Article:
And Lila grins as well, presses a note written on a napkin to her chest, and it reads, "Thanks Lila, you're a really great girl."

"See? He likes you too!" Bruce assures her.

And she picks him up on her shoulders once more, and he touches the ceiling, taller than any man he has ever met, and he laughs and she smiles and they twirl and spin until ... until she stops and sees her reflection in the mirror, sees the legs dangling over her. And then she is frozen solid.

"What? What is it?" he asks. "Lila, what?"

But she cannot tell him, wouldn't tell him if she could.

But this is what she thinks: He can never love both of us at once.

"Lila? What? What is it now?" he repeats, but she just stares at her image staring back, his feet kicking gently, his size three shoes touching her breasts and skimming off, like skipping stones before breaking the waterline.

They meet in the hallway, halfway up the staircase, and Bruce asks if she is sure this is a good idea. She nods, bends down low and allows for him to climb up. They wrap the trench coat around themselves and continue upstairs.

"Because ... I don't know if I'm quite ready to meet him. I don't know if we've perfected this yet. Remember, if I kick left then ..."

She makes a frustrated groaning sound and he shuts up.

They step into the KKTY office, and he has to duck to avoid hitting his head. He loves the feel of ducking.

Big Mike is talking into the microphone, talking to his listeners, and then he presses a button and plays some commercials and motions for the tall man in the trench coat to step inside the booth.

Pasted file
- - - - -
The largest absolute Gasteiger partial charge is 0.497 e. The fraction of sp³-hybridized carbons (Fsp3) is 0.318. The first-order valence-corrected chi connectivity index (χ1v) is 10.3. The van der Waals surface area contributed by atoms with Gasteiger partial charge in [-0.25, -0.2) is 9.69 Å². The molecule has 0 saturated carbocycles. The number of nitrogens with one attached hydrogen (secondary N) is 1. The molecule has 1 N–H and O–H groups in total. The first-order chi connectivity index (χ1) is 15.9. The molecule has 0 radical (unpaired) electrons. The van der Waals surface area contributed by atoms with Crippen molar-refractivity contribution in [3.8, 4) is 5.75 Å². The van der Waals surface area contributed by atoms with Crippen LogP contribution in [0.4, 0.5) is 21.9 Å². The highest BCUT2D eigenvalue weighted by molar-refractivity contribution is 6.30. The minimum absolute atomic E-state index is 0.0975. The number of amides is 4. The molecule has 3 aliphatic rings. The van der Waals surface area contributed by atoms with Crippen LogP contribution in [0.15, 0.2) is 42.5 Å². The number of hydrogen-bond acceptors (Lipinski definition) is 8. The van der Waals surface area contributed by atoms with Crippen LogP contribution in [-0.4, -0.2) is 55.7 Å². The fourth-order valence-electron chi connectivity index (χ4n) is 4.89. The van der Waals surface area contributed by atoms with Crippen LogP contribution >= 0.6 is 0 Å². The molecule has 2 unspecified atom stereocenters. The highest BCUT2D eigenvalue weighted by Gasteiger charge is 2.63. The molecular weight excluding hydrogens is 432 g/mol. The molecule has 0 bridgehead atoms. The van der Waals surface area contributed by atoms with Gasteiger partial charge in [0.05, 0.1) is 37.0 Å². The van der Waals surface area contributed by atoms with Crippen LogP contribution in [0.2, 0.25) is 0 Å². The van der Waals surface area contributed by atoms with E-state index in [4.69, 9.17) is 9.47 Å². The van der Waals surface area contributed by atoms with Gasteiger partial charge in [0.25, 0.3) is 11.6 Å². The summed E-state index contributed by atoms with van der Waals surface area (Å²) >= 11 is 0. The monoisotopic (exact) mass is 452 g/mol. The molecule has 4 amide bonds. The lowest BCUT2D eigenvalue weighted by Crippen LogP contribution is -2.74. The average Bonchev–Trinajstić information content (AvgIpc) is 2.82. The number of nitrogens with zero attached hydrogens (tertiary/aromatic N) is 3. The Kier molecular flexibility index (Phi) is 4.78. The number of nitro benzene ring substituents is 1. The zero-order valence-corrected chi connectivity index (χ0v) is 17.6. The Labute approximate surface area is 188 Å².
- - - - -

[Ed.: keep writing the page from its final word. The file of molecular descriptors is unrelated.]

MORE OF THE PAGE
"Dear God ..." he prays, hoping his newfound height will help his prayers reach God faster.

"Hey, I'm Mike," Mike says and Bruce breathes, and Lila holds her eyes closed, then opened, staring at Mike's face through the crack in the coat.

"Hey," Bruce begins. "My name is ... Bruce."

And she reaches out her hand for him to shake, and he does, and she feels the electricity flowing through her. Too much, she thinks. I love him too much to lose him.

And she drops her better half, her upper half, and Short Stack falls to the ground once more, Pig Latin staring down through the coat, then running for the icepack.

The three stare at each other guiltily, no one sure of anything.

"I love you, Mike," Bruce admits. "And I only wanted you to love me back."

Lila points to herself frantically, and Bruce nods, "Oh yeah, and she loves you too."

Big Mike removes the earphones from his neck and stares at the two, first at the gay midget, then at the dumb mute.

"You ... you both ... love me?"

They nod in unison.

"But ... I'm married. I have a family and I'm married."

They both stare, wide eyed, expecting a different outcome altogether, but receive this instead.

The posters on the wall reveal nothing. The man before them has become a gawking statue.

And suddenly, love has faded, or changed forms, at least, and the dumb mute feels a little dumber. And the gay midget feels a little shorter.

It is midnight, and after much crying, much holding, Pig Latin and Short Stack sit side by side in rolling chairs in the studio.

"Tonight ..." she starts, words dripping out like static, but more beautiful, "we ... have ... a ... special ... guest."

And Short Stack stares at her with passion in his eyes, fiery passion that matches the green burning within hers.

"You ... think I'm special?" he asks and she nods, although she'd have rather said unique.

And the microphone is turned on, and they are live, broadcasting to their listeners a silent void, no music, just silence.

And then, they inch forward, forward still, and they kiss, holding the breath between them, letting it rise in temperature, pushing into one set of cheeks and then the other.

A million miles away, Big Mike, who is lying in bed beside his wife, listens to the silence on the radio, but hears something much different, and he pulls his wife closer, closer still, but he can never get close enough, the silence making it very clear to everyone that love is an illusion worth believing.

Copyright © B. J. Hollars 2005. Graphics this page: Untitled, from UV-Boot series. Copyright © Maxi Hellweger 2005. Used by permission of the artist.